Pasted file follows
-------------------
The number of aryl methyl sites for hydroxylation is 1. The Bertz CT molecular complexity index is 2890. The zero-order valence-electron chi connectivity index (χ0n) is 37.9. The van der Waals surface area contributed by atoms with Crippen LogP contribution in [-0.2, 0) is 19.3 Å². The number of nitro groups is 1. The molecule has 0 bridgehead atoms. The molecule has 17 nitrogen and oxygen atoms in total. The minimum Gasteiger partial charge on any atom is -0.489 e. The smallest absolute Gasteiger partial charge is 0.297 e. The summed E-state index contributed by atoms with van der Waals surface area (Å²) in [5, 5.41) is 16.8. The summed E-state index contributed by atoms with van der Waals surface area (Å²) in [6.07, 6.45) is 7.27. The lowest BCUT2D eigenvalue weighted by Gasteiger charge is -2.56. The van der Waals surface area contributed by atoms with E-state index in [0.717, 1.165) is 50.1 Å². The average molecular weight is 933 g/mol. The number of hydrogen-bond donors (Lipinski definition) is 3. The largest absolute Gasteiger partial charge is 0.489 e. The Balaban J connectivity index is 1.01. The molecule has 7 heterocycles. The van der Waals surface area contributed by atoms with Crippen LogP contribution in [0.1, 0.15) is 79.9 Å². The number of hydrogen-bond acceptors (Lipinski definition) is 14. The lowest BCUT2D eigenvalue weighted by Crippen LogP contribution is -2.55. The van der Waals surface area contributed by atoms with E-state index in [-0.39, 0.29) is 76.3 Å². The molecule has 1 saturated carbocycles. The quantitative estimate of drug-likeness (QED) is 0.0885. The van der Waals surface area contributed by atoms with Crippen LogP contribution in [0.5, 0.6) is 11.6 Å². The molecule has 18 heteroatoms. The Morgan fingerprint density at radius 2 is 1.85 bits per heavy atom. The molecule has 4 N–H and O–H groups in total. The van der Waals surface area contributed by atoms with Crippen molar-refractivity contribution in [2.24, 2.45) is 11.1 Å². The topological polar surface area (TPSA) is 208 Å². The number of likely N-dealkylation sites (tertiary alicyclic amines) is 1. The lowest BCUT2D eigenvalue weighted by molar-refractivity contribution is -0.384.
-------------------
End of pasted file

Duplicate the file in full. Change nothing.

The number of aryl methyl sites for hydroxylation is 1. The Bertz CT molecular complexity index is 2890. The zero-order valence-electron chi connectivity index (χ0n) is 37.9. The van der Waals surface area contributed by atoms with Crippen LogP contribution in [-0.2, 0) is 19.3 Å². The number of nitro groups is 1. The molecule has 0 bridgehead atoms. The molecule has 17 nitrogen and oxygen atoms in total. The minimum Gasteiger partial charge on any atom is -0.489 e. The smallest absolute Gasteiger partial charge is 0.297 e. The summed E-state index contributed by atoms with van der Waals surface area (Å²) in [5, 5.41) is 16.8. The summed E-state index contributed by atoms with van der Waals surface area (Å²) in [6.07, 6.45) is 7.27. The lowest BCUT2D eigenvalue weighted by Gasteiger charge is -2.56. The van der Waals surface area contributed by atoms with E-state index in [0.717, 1.165) is 50.1 Å². The average molecular weight is 933 g/mol. The number of hydrogen-bond donors (Lipinski definition) is 3. The largest absolute Gasteiger partial charge is 0.489 e. The Balaban J connectivity index is 1.01. The molecule has 7 heterocycles. The van der Waals surface area contributed by atoms with Crippen LogP contribution in [0.1, 0.15) is 79.9 Å². The number of hydrogen-bond acceptors (Lipinski definition) is 14. The lowest BCUT2D eigenvalue weighted by Crippen LogP contribution is -2.55. The van der Waals surface area contributed by atoms with E-state index in [-0.39, 0.29) is 76.3 Å². The molecule has 1 saturated carbocycles. The quantitative estimate of drug-likeness (QED) is 0.0885. The van der Waals surface area contributed by atoms with Crippen LogP contribution in [0.5, 0.6) is 11.6 Å². The molecule has 18 heteroatoms. The Morgan fingerprint density at radius 2 is 1.85 bits per heavy atom. The molecule has 4 N–H and O–H groups in total. The van der Waals surface area contributed by atoms with Crippen molar-refractivity contribution in [2.24, 2.45) is 11.1 Å². The topological polar surface area (TPSA) is 208 Å². The number of likely N-dealkylation sites (tertiary alicyclic amines) is 1. The lowest BCUT2D eigenvalue weighted by molar-refractivity contribution is -0.384.